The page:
Shooting Dogs

 This is an impressive cinematic achievement. It is also a fine portrayal of a priest and the Catholic Church.

However, the subject of this film is one of the most shameful episodes in recent human history: the genocide in Rwanda, 1994. As the dominant Hutus massacred the Tutsis - 800,000 men, women and children were brutally hacked by machetes or shot from April to July - the UN peacekeeping force stood by their mandate of not intervening, to shoot only when shot at. And the superpowers discussed the definition and application of 'genocide'. These events took place at the same time as the wars in the Balkan peninsula where the UN and other nations intervened militarily.

David Belton, who co-wrote this story and has produced the film for BBC Films, was in fact a BBC director for Newsnight and was present at the events portrayed in the film. He had also reported from Bosnia and asks the questions about race and racism concerning intervention in the Balkans and non-intervention in Africa.

Shooting Dogs refers to the experience of dogs outside the school grounds, where over two thousand Tutsis took refuge and are being sheltered by the resident priest. It is also the designated base for the UN troops. As the dogs scavenge the many brutalised corpses lying out in the streets, the UN chief says they must be shot for hygiene's sake and to save lives. The priest ironically asks why they can shoot dogs and not the marauding gangs who are butchering innocent people in full view.

The film is structured in diary form - covering six days in April 2004 and confined to the school and its surroundings. The opening scenes take us into the daily routine, ordinary things, sports, classes, Mass. Officials turn up to scrutinise the presence of Tutsis. Lists are compiled. When the president is killed by rocket attack, the guns begin to fire and the rampage begins. The president's UN security guard are executed. No one is safe.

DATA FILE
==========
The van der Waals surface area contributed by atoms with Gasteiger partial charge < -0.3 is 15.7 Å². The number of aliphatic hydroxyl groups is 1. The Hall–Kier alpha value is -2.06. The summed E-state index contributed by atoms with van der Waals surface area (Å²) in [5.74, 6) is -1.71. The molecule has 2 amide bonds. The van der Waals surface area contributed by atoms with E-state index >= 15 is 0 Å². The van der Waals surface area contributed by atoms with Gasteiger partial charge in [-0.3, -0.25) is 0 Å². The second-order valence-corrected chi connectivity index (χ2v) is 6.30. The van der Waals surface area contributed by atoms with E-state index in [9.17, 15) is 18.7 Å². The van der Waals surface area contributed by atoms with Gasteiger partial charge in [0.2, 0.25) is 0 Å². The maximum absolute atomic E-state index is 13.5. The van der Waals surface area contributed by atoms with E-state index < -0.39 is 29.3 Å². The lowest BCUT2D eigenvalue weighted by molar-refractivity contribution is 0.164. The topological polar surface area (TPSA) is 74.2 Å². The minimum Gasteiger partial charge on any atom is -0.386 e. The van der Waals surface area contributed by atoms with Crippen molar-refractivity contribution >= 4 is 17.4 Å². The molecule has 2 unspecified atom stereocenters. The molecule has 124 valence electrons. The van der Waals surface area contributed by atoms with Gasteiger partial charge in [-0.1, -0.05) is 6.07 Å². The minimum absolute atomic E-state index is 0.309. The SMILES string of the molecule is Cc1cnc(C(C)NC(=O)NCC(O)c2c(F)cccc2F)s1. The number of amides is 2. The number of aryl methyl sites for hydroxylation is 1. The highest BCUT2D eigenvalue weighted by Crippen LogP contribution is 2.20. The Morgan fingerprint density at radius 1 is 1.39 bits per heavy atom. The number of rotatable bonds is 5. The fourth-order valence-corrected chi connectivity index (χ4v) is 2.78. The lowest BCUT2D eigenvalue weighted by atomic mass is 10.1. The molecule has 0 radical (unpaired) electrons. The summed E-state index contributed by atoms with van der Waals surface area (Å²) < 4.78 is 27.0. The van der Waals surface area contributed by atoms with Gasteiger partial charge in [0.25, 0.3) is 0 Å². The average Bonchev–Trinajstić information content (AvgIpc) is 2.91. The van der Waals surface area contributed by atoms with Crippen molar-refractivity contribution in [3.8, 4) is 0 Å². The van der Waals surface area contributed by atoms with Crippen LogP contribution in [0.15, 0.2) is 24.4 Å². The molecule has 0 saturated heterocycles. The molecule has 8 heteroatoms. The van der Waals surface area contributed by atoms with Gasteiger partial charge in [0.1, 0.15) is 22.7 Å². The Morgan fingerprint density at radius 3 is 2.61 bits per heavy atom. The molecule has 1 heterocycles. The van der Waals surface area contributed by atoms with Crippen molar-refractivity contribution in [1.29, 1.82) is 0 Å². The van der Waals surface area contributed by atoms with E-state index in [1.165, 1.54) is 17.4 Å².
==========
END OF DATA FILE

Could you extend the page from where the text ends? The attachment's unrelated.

Then the UN troops retreat to the airport taking the Europeans but leaving the Tutsis. While there are many Tutsi characters to empathise with, the screenplay focuses on an idealistic young volunteer teacher (Hugh Dancy) and the shock he experiences and his moral crises in what he can and cannot do. It then centres on the veteran missionary, Fr Christopher, who has spent thirty years in Rwanda. (David Belton says that the priest on whom he based this character was, in fact, from Bosnia). Fr Christopher is one of John Hurt's great performances. It is commonsensed, low-key and committed.

The screenplay introduces several spiritual and theological themes: the place of prayer in African life, surface and deep faith, the power of the Eucharist and the issues of God and evil, the meaning of Jesus' passion and death. In answer to a young girl's question about loving one's enemies, Fr Christopher says that God might not like the things we do, those are our choices, but he still loves all of us. The issue of Jesus' loving sacrifice gives meaning to Fr Christopher's choices, for giving his life to save others.

Last year, Hotel Rwanda made a strong impression, with its story of the man who gave refuge to Tutsis in Kigali's prestigious hotel. This new film is even more powerful and broader in scope.

Shooting Dogs is a film that Catholics and everyone with a sense of justice should support.LONDON - 1 May 2006 - 588 words

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